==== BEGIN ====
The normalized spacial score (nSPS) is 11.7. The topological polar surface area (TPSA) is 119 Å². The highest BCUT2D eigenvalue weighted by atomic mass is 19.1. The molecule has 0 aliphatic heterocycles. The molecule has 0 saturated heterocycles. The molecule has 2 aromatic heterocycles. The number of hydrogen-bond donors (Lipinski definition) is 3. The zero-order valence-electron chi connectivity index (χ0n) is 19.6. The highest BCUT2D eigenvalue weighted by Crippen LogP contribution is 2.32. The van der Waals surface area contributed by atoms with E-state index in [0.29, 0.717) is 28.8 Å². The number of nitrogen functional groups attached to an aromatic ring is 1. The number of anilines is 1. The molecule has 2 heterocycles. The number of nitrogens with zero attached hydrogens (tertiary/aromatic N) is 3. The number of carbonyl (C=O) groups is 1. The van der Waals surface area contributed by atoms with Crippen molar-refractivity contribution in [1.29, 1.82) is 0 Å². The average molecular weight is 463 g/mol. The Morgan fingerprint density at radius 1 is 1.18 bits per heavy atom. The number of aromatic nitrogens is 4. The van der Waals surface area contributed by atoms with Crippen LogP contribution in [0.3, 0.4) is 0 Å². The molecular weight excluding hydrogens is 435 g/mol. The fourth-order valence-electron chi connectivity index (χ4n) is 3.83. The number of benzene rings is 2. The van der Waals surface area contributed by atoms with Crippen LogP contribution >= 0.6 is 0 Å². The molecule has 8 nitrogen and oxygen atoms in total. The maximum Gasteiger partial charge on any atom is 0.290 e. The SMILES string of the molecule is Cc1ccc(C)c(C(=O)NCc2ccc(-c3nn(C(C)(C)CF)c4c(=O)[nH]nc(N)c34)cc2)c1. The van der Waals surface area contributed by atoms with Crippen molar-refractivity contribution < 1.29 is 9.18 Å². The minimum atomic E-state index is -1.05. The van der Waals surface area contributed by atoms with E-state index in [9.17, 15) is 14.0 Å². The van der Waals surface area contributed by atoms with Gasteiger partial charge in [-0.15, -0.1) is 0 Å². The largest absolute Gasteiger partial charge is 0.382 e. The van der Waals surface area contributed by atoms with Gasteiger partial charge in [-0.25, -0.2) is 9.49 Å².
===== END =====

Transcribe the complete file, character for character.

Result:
The normalized spacial score (nSPS) is 11.7. The topological polar surface area (TPSA) is 119 Å². The highest BCUT2D eigenvalue weighted by atomic mass is 19.1. The molecule has 0 aliphatic heterocycles. The molecule has 0 saturated heterocycles. The molecule has 2 aromatic heterocycles. The number of hydrogen-bond donors (Lipinski definition) is 3. The zero-order valence-electron chi connectivity index (χ0n) is 19.6. The highest BCUT2D eigenvalue weighted by Crippen LogP contribution is 2.32. The van der Waals surface area contributed by atoms with E-state index in [0.29, 0.717) is 28.8 Å². The number of nitrogen functional groups attached to an aromatic ring is 1. The number of anilines is 1. The molecule has 2 heterocycles. The number of nitrogens with zero attached hydrogens (tertiary/aromatic N) is 3. The number of carbonyl (C=O) groups is 1. The van der Waals surface area contributed by atoms with Crippen molar-refractivity contribution in [1.29, 1.82) is 0 Å². The average molecular weight is 463 g/mol. The Morgan fingerprint density at radius 1 is 1.18 bits per heavy atom. The number of aromatic nitrogens is 4. The van der Waals surface area contributed by atoms with Crippen LogP contribution in [0.3, 0.4) is 0 Å². The molecular weight excluding hydrogens is 435 g/mol. The fourth-order valence-electron chi connectivity index (χ4n) is 3.83. The number of benzene rings is 2. The van der Waals surface area contributed by atoms with Crippen LogP contribution >= 0.6 is 0 Å². The molecule has 8 nitrogen and oxygen atoms in total. The maximum Gasteiger partial charge on any atom is 0.290 e. The SMILES string of the molecule is Cc1ccc(C)c(C(=O)NCc2ccc(-c3nn(C(C)(C)CF)c4c(=O)[nH]nc(N)c34)cc2)c1. The van der Waals surface area contributed by atoms with Crippen molar-refractivity contribution < 1.29 is 9.18 Å². The minimum atomic E-state index is -1.05. The van der Waals surface area contributed by atoms with E-state index in [9.17, 15) is 14.0 Å². The van der Waals surface area contributed by atoms with Gasteiger partial charge in [-0.15, -0.1) is 0 Å². The largest absolute Gasteiger partial charge is 0.382 e. The van der Waals surface area contributed by atoms with Gasteiger partial charge in [-0.25, -0.2) is 9.49 Å².